The Dynasty of the Herods

As administrators, the Herods were effective but they were resented as outsiders: not only had they not descended from any priestly family but they were Idumeans who had only recently converted during the territorial expansions under the Maccabeans. Moreover, they had supplanted the legitimate dynasty of Maccabean priest-kings and they served the interests of the Roman overlords as client kings.

We have a good account of the Herods from the Jewish historian Flavius Josephus (37-100 C.E.) whose two principal works—the War of the Jews (Bellum Iudaicum) and the Antiquities of the Jews (Antiquitates Iudaicae)—cover the Maccabean period through 70 C.E., the First Jewish War. Alternately described with praise and with hostility, the first of the Herods, Antipater, was a politically astute opportunist. He had been appointed as royal governor of Idumea under the Hasmonean Alexander Janneus, and he had formed an independent alliance with the neighboring Nabateans by marrying the king's daughter, named Cyprus. During Rome's civil war between Pompey and Caesar, Antipater successfully aligned himself first with Pompey and then with Caesar, earning for himself Roman citizenship, immunity from taxation, and secular authority over Jerusalem. When Caesar recognized him as the official administrator of Judea in 47 B.C.E., Antipater immediately appointed his son Herod as the local governor of Galilee.

It was on the clear understanding that he would champion Rome against the Parthians that the triumvirs Antony and Octavian appointed Herod tetrarch and then, in 40 B.C.E., King of the Jews. At the death of Cleopatra just after the battle of Actium in 31 B.C.E., Octavian confirmed Herod's throne and enlarged his kingdom considerably. He enjoyed great political favor as a client-king when Augustus became emperor, and despite his family intrigues, rivalries, and murders, his three sons were formally recognized as his heirs at his death in 4 B.C.E. Of the three, Herod Antipas ruled longest, until 39 C.E.; Herod's grandsons, Agrippa I and Agrippa II, ruled until 44 C.E. and 93 C.E. respectively, but no one of his heirs achieved the broad territorial expansion and power of Herod the Great.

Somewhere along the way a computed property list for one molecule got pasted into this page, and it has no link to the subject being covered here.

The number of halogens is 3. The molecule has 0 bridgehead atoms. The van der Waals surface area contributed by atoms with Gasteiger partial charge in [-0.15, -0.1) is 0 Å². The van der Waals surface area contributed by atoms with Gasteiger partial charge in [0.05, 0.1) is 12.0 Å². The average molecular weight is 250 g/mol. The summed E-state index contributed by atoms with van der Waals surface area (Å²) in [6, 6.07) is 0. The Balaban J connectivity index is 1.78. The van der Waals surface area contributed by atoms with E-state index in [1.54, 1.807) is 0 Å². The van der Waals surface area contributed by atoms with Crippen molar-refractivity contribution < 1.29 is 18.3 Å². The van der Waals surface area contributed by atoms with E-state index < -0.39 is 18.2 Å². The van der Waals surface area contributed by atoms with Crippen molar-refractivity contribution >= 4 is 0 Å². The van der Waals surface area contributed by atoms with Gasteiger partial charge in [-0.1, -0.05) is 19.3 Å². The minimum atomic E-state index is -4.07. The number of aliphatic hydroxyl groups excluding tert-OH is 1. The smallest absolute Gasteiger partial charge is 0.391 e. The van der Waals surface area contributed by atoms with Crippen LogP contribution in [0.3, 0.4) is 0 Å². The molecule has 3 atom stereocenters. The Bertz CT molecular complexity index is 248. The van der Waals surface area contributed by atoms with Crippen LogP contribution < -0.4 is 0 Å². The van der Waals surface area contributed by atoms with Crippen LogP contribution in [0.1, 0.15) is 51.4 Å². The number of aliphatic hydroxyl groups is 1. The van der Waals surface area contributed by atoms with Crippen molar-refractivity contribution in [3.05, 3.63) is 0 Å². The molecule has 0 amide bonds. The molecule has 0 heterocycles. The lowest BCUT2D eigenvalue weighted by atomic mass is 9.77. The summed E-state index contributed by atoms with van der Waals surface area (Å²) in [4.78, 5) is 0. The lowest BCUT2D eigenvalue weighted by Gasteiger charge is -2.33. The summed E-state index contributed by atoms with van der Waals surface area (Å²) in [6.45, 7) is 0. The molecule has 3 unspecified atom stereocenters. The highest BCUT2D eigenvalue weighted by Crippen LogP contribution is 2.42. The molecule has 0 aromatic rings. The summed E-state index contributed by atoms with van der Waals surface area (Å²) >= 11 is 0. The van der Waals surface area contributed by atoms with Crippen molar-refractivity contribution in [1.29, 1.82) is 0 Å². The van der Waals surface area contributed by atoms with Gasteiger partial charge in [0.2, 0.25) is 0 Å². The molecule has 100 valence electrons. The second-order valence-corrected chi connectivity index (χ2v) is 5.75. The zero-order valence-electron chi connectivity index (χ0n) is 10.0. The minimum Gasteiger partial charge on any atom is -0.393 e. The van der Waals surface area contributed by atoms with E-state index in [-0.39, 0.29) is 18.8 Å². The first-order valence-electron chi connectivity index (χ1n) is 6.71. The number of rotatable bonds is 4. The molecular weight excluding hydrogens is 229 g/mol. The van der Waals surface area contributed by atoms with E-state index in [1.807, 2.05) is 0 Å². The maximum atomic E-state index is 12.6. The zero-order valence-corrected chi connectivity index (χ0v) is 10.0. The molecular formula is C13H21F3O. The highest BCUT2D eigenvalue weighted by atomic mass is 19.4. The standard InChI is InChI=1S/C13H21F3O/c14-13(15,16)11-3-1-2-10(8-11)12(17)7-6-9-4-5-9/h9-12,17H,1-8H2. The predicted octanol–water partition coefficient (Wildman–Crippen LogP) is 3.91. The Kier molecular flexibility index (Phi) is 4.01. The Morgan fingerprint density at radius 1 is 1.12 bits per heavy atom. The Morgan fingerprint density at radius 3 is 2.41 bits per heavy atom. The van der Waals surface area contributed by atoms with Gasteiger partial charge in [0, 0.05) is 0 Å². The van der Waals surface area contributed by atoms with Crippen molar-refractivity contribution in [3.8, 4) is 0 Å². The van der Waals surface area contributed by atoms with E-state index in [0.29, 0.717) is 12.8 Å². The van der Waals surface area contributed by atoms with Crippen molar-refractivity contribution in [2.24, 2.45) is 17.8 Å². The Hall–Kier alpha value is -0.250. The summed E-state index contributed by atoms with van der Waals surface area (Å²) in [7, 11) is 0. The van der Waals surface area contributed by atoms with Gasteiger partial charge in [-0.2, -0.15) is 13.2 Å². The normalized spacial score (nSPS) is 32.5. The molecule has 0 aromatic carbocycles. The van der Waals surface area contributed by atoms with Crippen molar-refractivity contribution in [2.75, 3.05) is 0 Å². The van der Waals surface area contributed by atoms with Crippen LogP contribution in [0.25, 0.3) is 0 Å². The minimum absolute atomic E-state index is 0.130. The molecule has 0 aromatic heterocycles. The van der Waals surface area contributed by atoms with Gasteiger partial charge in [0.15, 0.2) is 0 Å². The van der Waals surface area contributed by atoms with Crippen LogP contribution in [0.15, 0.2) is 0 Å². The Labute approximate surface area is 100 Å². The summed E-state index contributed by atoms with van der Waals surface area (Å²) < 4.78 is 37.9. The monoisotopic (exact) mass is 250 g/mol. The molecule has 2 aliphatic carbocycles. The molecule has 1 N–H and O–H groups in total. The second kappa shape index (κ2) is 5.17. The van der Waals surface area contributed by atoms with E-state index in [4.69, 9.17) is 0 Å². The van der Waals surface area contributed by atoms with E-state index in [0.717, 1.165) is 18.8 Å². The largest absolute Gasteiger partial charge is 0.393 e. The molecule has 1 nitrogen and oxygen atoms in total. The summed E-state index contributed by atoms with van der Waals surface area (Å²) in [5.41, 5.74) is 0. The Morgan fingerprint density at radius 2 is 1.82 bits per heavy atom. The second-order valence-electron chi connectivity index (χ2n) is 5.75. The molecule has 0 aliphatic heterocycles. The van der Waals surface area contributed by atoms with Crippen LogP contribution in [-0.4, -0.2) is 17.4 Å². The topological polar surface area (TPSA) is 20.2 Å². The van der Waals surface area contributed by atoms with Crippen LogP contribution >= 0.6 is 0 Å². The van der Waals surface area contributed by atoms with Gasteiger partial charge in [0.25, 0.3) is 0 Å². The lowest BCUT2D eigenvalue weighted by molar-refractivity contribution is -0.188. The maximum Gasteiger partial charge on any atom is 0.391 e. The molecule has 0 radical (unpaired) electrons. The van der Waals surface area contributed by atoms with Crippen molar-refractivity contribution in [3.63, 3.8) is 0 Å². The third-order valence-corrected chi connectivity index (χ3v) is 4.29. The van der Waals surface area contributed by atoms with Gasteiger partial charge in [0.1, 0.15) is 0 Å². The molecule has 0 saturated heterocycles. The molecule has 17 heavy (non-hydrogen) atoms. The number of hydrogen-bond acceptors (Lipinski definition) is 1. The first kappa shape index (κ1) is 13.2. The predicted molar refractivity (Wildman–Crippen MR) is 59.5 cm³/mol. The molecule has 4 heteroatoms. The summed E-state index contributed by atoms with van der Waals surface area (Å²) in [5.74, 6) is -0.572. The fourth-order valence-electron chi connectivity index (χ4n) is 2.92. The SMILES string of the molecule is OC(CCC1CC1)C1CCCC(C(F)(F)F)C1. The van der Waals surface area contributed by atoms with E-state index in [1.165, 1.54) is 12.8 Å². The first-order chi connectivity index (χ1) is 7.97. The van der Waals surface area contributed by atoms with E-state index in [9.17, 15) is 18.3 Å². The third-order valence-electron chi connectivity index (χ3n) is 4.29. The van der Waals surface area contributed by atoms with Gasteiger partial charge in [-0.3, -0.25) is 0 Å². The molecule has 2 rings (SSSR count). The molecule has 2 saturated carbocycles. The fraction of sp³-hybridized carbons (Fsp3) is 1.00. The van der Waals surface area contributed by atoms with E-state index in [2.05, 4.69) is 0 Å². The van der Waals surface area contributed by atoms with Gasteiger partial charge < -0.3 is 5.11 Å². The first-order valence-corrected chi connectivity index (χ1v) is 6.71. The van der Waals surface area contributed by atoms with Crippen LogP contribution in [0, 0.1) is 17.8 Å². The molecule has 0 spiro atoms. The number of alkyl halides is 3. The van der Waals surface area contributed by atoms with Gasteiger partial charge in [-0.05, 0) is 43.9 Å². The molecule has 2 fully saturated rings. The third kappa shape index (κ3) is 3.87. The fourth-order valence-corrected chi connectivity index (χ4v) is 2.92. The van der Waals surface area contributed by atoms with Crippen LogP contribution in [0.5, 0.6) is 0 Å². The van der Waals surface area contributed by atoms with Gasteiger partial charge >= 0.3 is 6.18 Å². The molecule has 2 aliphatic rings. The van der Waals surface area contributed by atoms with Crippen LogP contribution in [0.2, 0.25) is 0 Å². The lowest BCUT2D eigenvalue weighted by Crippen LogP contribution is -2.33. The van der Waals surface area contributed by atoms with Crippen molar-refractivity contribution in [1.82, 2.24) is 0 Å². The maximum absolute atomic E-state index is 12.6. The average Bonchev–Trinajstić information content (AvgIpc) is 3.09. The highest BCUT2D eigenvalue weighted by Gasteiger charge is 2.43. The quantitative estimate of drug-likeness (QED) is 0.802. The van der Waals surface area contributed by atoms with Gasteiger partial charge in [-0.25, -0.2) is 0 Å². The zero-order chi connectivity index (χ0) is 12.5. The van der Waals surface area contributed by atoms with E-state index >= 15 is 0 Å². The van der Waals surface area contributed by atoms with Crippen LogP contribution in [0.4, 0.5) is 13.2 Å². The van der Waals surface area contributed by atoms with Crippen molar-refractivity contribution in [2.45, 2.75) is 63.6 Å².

Jesus of Nazareth in Galilee was born into this Semitic milieu under Herod and in the reign of the emperor Augustus (31 B.C.E.—14 C.E.) probably in, or shortly before, 4 B.C.E. (The sixth-century Greek monk Dionysius Exiguus, which means "Denis the Small," was the first to calculate dates from the birth of Jesus labeling them accordingly A.D., which is the abbreviation for Anno Domini, "in the year of the [our] Lord.") The ministry of Jesus, that is, the time between his baptism and his death, when he traveled and taught in the area of Jerusalem that is now called the Holy Land, spanned a two- to three-year period between 30 and 33 C.E. entirely in the reign of the emperor Tiberius (14-37 C.E.) and the tetrarch Herod Antipas (4 B.C.E.-39 C.E.). It ended with his crucifixion after two separate trials: Jesus was first charged with blasphemy by the Jewish Council called the Sanhedrin for claiming to be the Son of God; in a second trial, before the Roman prefect of Judea Pontius Pilate (26-37 C.E.), Jesus was charged with treason for calling himself the King of the Jews. Although Jews could try and convict criminals, they did not have the right to condemn anyone to death. If a crime carried the death penalty, it had to be brought before the Roman tribunal. Thus, it was ultimately Pontius Pilate rather than the Sanhedrin or the tetrarch Herod Antipas who condemned Jesus to death.

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